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Andrew Sr. worked at the original Stubbs Barbecue in Lubbock in the 1970s, the region's premiere blues club. The Baxters have a photo of 3-year-old Andrew onstage with guitar at the short-lived Dallas Stubbs on Greenville Avenue ("I had 40 percent of nothin' of that," says Andrew Sr.). He's onstage with Jim Suhler, Mike Morgan, Lee McBee, and Doyle Bramhall Sr. Andrew holds a real guitar, but was playing air guitar. "Picking up the rhythms and the grooves," his dad says. His maternal grandfather taught Andrew the riff from "Secret Agent Man," the first lick for millions of kids.
A collection of Andrew Sr.'s LPs sits on a top shelf in the music room, and it includes albums by the likes of the Palladins (with whom Andrew recently posed for pictures backstage at the Sons of Hermann), the Fabulous Thunderbirds, Stevie Ray Vaughan, Freddie King, George Thorogood, Anson Funderburgh, Marcia Ball, Angela Strehli, and Roomful of Blues. "All the blacks are down there," Andrew Jr. points out, and sure enough, segregated on the bottom shelf is the deep stuff: Willie Dixon, Little Walter, Howlin' Wolf, T-Bone Walker, Albert King, Junior Wells, Albert Collins. The kid practices against these records, and next wants to learn "Okie Dokie Stomp" from a Clarence "Gatemouth" Brown album.
"Play some 'Snatch It Back and Hold It,'" says Andrew Sr., not unlike father goading his high school football-star son. "How 'bout some 'My Babe Don't Stand No Cheatin?'" Andrew obliges with each of these blues motifs. He's played two talent shows at Polser Elementary School, his Carrollton school, and one "pancake breakfast." He performed "Johnny B. Goode" and "Kansas City" with the school principal, Mr. Wagner, on rhythm guitar, and another fifth-grader on drums. The parents loved it. But not one friend or peer in Andrew's fifth-grade class shares his interest in blues. They prefer Marilyn Manson.
"[Manson] sucks," Andrew says with a laugh. "I think he's stupid. Some people at school say I show off, playing guitar." He shrugs, but this doesn't give him any pause. He can think of only one girl who likes his playing. Andrew will be joining the school orchestra next year, tackling upright bass.
Angela Baxter tells of a time 10 years ago, when her son was three weeks old. They were in Little Rock, Arkansas, visiting her family, and the Stevie Ray Vaughan bus was in town. Since the Baxters knew Double Trouble bassist Tommy Shannon from their days at Stubbs, they were invited in. Angela recalls Vaughan holding little Andrew and giving him a small kiss on the cheek. To her, it was an omen.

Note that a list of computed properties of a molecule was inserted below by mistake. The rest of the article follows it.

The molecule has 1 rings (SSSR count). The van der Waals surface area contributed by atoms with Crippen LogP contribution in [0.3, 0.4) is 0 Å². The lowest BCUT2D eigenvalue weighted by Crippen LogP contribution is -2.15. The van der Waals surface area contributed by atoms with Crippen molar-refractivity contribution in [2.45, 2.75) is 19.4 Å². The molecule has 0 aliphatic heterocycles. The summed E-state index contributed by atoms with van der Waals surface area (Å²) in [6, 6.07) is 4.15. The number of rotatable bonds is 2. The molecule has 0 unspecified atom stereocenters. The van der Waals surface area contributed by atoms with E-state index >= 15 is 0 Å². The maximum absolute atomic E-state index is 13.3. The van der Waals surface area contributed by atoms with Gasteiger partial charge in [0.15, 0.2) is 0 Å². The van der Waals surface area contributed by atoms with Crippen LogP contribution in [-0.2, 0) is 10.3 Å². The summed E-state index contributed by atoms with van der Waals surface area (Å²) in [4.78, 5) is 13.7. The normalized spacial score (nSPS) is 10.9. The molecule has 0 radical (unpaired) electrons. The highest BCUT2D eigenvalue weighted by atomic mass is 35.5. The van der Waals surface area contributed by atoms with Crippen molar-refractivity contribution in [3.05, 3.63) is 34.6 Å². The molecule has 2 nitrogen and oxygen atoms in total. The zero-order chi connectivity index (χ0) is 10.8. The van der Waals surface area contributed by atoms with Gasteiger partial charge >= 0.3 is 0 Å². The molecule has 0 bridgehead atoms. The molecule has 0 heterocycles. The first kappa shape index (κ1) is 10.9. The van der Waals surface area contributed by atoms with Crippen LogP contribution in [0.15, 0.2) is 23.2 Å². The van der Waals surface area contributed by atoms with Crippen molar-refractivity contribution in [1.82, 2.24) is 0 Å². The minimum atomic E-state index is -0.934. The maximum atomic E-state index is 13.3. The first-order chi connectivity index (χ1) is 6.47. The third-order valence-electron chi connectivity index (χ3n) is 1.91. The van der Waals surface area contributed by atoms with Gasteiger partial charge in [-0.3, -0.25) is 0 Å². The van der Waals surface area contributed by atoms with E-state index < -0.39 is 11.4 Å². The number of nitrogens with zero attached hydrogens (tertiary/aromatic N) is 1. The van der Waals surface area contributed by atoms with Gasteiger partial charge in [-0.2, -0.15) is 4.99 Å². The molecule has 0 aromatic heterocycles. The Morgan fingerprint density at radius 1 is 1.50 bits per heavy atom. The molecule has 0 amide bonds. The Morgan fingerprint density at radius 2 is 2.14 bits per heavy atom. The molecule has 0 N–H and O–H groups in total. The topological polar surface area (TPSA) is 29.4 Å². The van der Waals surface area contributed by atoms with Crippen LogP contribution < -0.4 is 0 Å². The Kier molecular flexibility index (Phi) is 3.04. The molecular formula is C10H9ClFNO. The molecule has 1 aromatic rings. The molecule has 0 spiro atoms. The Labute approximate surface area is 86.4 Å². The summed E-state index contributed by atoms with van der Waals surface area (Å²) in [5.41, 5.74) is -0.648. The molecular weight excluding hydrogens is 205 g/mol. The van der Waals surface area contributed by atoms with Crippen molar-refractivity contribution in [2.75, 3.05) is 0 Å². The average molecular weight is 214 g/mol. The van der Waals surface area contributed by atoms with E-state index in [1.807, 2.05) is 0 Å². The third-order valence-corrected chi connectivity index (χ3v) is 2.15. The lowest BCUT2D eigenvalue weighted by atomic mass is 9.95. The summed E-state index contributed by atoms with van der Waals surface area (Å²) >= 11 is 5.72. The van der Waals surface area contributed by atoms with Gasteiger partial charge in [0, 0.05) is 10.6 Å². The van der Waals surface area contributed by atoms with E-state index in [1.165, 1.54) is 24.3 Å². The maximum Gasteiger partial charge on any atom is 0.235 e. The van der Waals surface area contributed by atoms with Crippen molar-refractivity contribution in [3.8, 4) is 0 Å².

Andrew's first album is not even a dream, considering he's yet to write a whole song. Once, his big brother was in the hospital for a few days, and his father suggested he go to his room and write something to express how bad he felt about seeing his brother lying in bed. But Andrew wasn't ready, and he won't be for a while. So father and son continue to hit the clubs every so often, at least two or three a night. The clubs never charge cover.
"We don't go out for beers," Andrew Sr. says, but of course. "He goes to hear music, that's the sole purpose. All the guitarists in town give him a chance. They know he's not gonna hog the stage or his head's not gonna pop. I was his caretaker first, now I'm his roadie. I'll make sure his amp is on, he's tuned up. But it's between him and the folks onstage. A lot of people at the jams request Andrew. If he likes who's playin', if he's comfortable, he'll say yeah, and if he doesn't, he'll tell ya, 'I don't wanna play with 'em."
"There's this bass player who looks like a bulldog," Junior explains. "He smells...But it doesn't bother me, except when they spit in my face," he says, talking about the drunken fans who can't believe a sound so big comes out of a child so small. "They ask, 'Are you gonna be the next Jimmie Ray Vaughan?'"
"There ain't no rush," his father insists. Indeed, Andrew Baxter Jr. is one bluesman--one blueschild--who has all the time in the world.
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